House legislators call for budgetary guarantees for the proposed virology institute

Published June 8, 2021, 3:08 PM

by Ben Rosario

Government should lose no time in making available the financial requirements for the proposed Virology Science and Technology Institute of the Philippines (VIP) which has been approved on second reading in the House of Representatives.

Airing confidence of a swift approval on final reading of House Bill 9559, authors said the VIP will be in the forefront of the fight against viruses, some of which have devastated the country’s economy and caused the death of thousands of Filipinos

They believe the bill will be passed on third and final reading when session resume next month and will get both Senate and executive department support.

The authors underscored the need for the country to be immediatley equipped with a fully operational virology research agency. The proposed VIP will be an attached agency of the Department of Science and Technology.

HB 9559 consolidated ten separate legislative proposals that will establish the VIP and develop the Philippines’ capability and self-reliance in the field of virology.

Among the authors of the bill are Reps. Leonardo Babasa Jr. (2nd District, Zamboanga del Sur); Ron Salo (Kabayan Partylist) ; Cheryl Deloso-Montalla (2nd District, Zambales); Rufus Rodriguez (2nd District, Cagayan de Oro City) and Angelina Tan (4th District, Quezon).

Tan, chairperson of the House Committee on Health, sponsored the bill that received unanimous approval on second reading before Congress adjourned sine die last week.

Among the functions of the VIP include serving as convener for the formulation of the National Virology Research Agenda. It will be tasked to conduct scientific and technology research in the field of virology.

The institute will also produce research and development strategies in the areas of diagnostics, therapeutics and vaccines.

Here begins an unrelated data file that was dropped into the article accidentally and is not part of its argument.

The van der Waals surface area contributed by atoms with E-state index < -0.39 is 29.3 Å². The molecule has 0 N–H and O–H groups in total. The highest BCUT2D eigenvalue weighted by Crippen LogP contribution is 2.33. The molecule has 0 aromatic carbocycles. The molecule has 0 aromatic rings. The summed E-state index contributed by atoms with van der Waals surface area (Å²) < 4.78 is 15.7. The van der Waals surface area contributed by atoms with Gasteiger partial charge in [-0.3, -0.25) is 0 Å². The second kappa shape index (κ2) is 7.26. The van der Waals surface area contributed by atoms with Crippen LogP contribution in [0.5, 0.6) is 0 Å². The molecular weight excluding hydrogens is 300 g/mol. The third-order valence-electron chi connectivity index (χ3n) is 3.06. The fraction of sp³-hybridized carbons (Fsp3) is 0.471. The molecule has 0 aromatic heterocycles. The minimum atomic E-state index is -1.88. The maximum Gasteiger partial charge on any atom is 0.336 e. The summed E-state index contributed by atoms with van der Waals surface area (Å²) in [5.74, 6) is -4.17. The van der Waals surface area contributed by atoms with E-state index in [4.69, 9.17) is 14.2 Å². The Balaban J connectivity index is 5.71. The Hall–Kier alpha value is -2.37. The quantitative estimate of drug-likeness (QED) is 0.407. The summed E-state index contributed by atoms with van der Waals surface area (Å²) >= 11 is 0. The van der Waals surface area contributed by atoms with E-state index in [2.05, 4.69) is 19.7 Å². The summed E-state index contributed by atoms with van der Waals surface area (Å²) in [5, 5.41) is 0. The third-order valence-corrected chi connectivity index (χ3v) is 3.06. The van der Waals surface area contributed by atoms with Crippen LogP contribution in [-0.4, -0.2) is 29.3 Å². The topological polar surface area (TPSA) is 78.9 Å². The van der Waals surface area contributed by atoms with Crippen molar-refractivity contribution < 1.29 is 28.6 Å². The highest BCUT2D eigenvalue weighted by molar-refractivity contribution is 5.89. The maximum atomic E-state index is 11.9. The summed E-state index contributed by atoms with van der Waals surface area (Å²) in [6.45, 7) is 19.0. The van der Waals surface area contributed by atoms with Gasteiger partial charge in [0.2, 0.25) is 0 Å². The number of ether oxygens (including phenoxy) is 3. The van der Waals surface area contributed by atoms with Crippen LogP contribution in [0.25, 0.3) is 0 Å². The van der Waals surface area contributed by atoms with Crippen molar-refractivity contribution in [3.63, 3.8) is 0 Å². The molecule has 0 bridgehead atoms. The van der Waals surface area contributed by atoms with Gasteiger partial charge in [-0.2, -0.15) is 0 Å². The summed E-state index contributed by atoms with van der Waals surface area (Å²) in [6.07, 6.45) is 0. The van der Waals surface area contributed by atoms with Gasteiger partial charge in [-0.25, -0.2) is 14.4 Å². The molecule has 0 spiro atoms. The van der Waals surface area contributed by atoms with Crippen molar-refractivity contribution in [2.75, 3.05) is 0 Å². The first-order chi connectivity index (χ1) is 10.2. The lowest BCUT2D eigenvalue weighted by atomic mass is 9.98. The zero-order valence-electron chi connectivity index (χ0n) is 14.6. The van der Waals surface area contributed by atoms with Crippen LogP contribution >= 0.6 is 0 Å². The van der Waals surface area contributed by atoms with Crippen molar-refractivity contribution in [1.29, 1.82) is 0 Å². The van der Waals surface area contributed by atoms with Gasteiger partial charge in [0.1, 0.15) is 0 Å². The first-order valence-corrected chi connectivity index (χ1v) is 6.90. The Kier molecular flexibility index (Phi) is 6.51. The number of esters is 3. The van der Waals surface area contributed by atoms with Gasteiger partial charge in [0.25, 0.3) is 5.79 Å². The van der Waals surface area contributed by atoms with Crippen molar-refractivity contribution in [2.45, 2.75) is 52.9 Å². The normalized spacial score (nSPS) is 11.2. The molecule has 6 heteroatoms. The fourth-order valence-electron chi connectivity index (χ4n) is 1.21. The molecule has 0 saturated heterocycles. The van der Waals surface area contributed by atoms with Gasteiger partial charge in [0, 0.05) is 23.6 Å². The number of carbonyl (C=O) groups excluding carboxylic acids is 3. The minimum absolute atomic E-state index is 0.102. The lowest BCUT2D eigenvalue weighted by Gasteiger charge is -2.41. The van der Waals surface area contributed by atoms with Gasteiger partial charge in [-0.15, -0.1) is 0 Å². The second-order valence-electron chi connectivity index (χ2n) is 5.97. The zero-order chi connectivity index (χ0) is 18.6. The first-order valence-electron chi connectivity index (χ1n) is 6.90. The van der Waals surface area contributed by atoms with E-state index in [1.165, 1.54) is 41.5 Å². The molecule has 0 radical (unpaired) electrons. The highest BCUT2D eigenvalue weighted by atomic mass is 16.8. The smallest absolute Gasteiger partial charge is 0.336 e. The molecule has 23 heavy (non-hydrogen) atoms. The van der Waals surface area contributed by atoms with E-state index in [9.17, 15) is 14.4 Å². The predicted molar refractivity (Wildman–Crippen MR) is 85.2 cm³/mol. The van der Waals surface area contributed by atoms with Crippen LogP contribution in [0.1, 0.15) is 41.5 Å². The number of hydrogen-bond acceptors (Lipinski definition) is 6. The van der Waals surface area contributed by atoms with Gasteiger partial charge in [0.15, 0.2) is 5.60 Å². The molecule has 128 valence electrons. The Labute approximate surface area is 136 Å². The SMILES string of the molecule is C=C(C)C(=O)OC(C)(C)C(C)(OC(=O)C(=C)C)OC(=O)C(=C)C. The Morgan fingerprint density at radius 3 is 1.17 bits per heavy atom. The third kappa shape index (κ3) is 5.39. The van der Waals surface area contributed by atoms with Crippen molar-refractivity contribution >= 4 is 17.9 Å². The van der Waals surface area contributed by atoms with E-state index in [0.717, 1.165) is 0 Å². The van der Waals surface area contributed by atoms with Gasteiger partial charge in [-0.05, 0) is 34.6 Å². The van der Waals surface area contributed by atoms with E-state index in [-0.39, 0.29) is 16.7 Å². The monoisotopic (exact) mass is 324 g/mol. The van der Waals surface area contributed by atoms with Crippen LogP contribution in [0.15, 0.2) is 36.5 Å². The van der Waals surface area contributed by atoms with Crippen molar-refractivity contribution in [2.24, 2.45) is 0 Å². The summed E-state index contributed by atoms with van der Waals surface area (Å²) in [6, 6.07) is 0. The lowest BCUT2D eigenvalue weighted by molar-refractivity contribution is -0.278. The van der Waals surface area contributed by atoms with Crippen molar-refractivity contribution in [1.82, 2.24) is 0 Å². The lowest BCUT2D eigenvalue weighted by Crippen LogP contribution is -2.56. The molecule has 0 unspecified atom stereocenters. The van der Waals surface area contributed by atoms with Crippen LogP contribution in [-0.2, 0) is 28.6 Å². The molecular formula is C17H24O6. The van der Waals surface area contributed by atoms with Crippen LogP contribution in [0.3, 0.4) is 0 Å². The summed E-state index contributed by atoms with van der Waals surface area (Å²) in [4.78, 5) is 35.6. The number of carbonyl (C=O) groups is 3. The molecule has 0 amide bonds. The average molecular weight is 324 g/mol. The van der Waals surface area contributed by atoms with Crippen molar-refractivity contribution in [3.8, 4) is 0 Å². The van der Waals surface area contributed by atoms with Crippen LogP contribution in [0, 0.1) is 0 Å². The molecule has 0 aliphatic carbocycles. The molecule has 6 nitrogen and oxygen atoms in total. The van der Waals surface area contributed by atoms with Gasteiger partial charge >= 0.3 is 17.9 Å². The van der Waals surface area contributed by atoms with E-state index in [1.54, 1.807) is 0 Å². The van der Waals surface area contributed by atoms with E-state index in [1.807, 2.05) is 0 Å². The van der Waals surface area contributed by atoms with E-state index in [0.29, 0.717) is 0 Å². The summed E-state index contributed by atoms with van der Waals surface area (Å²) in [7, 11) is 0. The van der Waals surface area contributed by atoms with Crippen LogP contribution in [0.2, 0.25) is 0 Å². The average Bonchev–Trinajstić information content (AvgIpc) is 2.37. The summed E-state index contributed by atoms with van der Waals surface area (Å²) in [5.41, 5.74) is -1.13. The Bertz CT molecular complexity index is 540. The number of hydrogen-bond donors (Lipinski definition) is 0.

“The country needs diagnostic tools and techniques to detec t and limit the spread of the exisitng viruses, vaccines to provide long-term protection, treatments to save lives in the short-term and social science to understand their behavioral and society implications,” said Salo.

Babasa said the current 2019 coronavirus disease (COVID 19) outbreak has exposed the weaknesses of the country’s science and research capabilities.

“This is due to very few studies and limited information on viral pathogenesis; risk factors for infection; the natural history of disease including clinical presentation and outcomes; modes and extent of virus inter-human transmissions, effective preventive measures, among others,” he explained.

Deloso-Montalla, chairperson of the house Committee on Revision of Laws, said the proposed institute will be tasked to become the reference laboratory for animal and plant virology studies.

“This will enable our country to be equipped with the knowledge about viral agents in plants and animals and their economic implications to agriculture,” Montalla said.

 
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